Some recollections do, at least, involve the show. I remember seeing Bowie as a teenager and seriously wondering whether it was possible to die of excitement. I remember seeing Peter Gabriel, waiting the whole show for him to sing ‘Sledgehammer’ because I wanted him to do that walk. I remember leaving Elbow gigs with no voice left after singing right the way through. It only takes the start of ‘One Day Like This’ to give me a sore throat. I remember laughing uncontrollably at the man-dressed-as-a-chicken that kept strolling across the stage at my first Rush gig. I remember being hopelessly lost, as we always seemed to be, in an unfamiliar one-way system, laughing as we went around the city in ever-decreasing circles, searching for the way out. And I remember being stone deaf for three days after seeing Slade at a small indoor venue in the 70’s.
I remember the enormous excitement of seeing Jimmy Page walk onto the stage – even though he was a million miles away, before the days of the big screens, something akin to a red-satin clad ant with a Les Paul and the kind of swagger that money cannot buy. I think of that every time I find myself rather further from the stage than my ageing eyes would like. It only takes the first blast of ‘Kashmir’ to remind me that it was simply the being there that really mattered.
Perhaps the weirdest gig I can remember was in March/April 2004 when we went to see Jethro Tull, in, I think, Doncaster. They played the whole of their 2003 ‘Christmas Album’. Yes, I did say April. And I did say ‘Christmas Album’ – actual wall-to-wall Christmas songs in April. That was just odd. I can no longer look ‘Another Christmas Song’ in the face without smiling at the absurdity of it all.
Another great occasion for all the odd reasons, was seeing Roy Harper play an acoustic set in a very small theatre (I think in Sheffield). A member of the audience had partaken rather too liberally of certain substances and kept shouting for Mr Harper to, ‘Show me the way, Roy’, all through the first few songs. RH (himself no stranger to the lure of chemical enhancement) was patience personified until, eventually, as the pleas became increasingly urgent, he was forced to pull up sharply during the introduction to ‘Hallucinating Light’. He peered into the audience as the man began to shout once more, and said, very quietly, ‘Don’t stop the train, man’. Silence. Harper began to play and the man sat down. He was not heard again. Roy had shown him the way.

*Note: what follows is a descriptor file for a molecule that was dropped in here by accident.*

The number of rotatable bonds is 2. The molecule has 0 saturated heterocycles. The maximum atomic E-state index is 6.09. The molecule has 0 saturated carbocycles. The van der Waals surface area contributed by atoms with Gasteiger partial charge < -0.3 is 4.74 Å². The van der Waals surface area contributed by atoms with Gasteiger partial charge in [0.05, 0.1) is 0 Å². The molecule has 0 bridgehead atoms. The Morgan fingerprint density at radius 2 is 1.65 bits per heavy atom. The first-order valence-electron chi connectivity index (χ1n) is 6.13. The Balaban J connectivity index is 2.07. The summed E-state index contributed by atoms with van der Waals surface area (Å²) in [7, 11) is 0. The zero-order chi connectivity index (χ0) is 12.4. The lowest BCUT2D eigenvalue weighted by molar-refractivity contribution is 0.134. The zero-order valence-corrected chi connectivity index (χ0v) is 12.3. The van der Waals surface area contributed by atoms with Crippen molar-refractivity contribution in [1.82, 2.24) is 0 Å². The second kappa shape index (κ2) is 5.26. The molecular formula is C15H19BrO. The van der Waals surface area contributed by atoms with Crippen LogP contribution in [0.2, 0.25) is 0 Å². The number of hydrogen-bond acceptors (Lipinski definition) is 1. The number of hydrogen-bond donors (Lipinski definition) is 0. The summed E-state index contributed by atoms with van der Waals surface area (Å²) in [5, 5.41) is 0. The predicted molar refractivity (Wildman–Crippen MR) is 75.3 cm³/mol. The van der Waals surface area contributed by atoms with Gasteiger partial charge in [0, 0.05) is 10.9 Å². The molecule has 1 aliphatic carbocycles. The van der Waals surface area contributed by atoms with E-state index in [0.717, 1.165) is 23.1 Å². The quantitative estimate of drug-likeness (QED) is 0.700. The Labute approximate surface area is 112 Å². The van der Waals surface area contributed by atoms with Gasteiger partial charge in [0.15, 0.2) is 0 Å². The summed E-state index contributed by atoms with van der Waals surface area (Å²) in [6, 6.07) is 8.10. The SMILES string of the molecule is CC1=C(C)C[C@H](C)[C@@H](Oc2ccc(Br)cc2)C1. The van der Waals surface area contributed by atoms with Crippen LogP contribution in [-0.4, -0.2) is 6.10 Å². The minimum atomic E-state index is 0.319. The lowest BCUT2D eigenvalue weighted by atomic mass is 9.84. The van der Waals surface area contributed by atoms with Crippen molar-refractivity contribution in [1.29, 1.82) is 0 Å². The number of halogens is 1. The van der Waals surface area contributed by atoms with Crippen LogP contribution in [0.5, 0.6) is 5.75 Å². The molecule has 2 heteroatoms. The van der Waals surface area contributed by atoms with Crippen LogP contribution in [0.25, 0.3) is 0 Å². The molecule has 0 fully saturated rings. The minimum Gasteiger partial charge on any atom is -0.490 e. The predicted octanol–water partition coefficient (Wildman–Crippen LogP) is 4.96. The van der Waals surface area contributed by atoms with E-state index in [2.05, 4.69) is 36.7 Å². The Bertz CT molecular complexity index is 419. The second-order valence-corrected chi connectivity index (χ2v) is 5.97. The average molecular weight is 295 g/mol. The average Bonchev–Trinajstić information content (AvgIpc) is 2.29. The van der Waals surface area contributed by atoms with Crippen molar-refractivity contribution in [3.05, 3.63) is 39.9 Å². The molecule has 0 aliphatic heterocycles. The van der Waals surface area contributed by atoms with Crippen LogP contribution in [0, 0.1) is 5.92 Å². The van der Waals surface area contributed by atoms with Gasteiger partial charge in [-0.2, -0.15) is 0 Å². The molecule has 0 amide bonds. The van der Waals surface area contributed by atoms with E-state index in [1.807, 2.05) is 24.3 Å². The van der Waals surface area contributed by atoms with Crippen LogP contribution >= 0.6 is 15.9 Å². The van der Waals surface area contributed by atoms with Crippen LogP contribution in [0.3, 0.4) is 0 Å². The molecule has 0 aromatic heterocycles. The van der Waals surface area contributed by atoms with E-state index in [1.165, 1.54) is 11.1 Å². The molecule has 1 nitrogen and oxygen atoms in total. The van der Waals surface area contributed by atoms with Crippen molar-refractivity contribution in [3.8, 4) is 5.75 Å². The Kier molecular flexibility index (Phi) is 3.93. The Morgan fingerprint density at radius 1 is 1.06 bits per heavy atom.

I have been to so many gigs throughout my life. It is still something I love to do, although it took me some time to go to my first gig without my friends. Every gig brings back memories, and those memories are spurred on by the music, but the music itself is not what the memories consist of. The memories are of the people I was with and the situations in which we found ourselves and they always make me smile. And anyway, even the bad gigs are memorable for something.
So, I hope that you understand what I mean when I say that music brings back memories of great nights and great gigs, but those memories although attached to the music, are actually linked to the occasion. And I hope, too, that you will forgive this over-long ramble, because memories embrace people and music makes me remember the people I shared those memories with. So, this one is for Richard and Tim. I miss you both…

And I would just like to wish you all a happy, healthy and peaceful New Year. May all of your wishes come true.

A Cupboard Full of Memories (Where the Cot Should Be)


My granddaughter’s cot, it transpired, was in the wrong part of the room. When she came to visit it was fine: easily accessible, not too close to radiator or window, but when she was not around it was in the way. It needed to be in the corner, where the heavy cupboard was. I tried to move the cupboard – I really tried – but so immovable did it prove that I had to check behind it, to be sure that I had not, in a previous fit of pique, nailed it to the wall. I had not. The cupboard was not rendered fast by any manner of amateurishly applied anchor; it was made steadfast by the sheer weight of its contents. The path was simple: in order to reposition the cupboard, and thus the cot, I had to first disgorge its innards.

I opened the door and, with some trepidation, peered inside. There were piles of books – actually albums – all filled with the accumulated photographs that catalogued my life. Not just my own life, but that of my wife, her family, my family and our family. Six generations in that cupboard. No wonder it was a bugger to shift.

Now, the presence of the photographs meant that what was essentially a five minute job expanded to fill an entire afternoon. Photographs bring memories flooding back like nothing else. Memories of long-ago days by the seaside; memories of being a new, excited and just a teensy bit overwhelmed-by-it-all new parent; memories of events that the photographs suggest you almost certainly can’t actually remember (received memories I think they are called). Other things strike you: the realisation that you look just like your father; that your wife looks like her mother; that your children look both like you and their own children. And then you start to map out your own time-line in photographs and you begin to realise what sixty years have done to you. A chubby baby in a crocheted gown became a skinny child in a sleeveless Fairisle jumper, became an even skinnier youth in a tank-top and shades, became a three-piece-suited newly-wed, a shell-shocked bespectacled dad, a matching-suited father-of-the-bride and a T-shirted grandad. All of this with no perceptible change in what’s going on between the ears.

You see, the evidence is clear (indeed photographic): I have grown, I have changed, I have aged, but I don’t feel any different. Well, maybe just a little bit. Maybe I’m not quite as idealistic; a little more realistic, bordering on the fatalistic; definitely a little more jaded. Pessimistic/optimistic? Well, that depends: pessimistic about the planet’s future, but optimistic because it has my children to shape it and my grandchildren to live in it.
Anyway, I moved the cupboard and I moved the cot and then I packed my life away again and later, when my wife asked me what I’d been doing with my day, I couldn’t tell her that I’d just been moving the cupboard – because it took me sixty years to do it…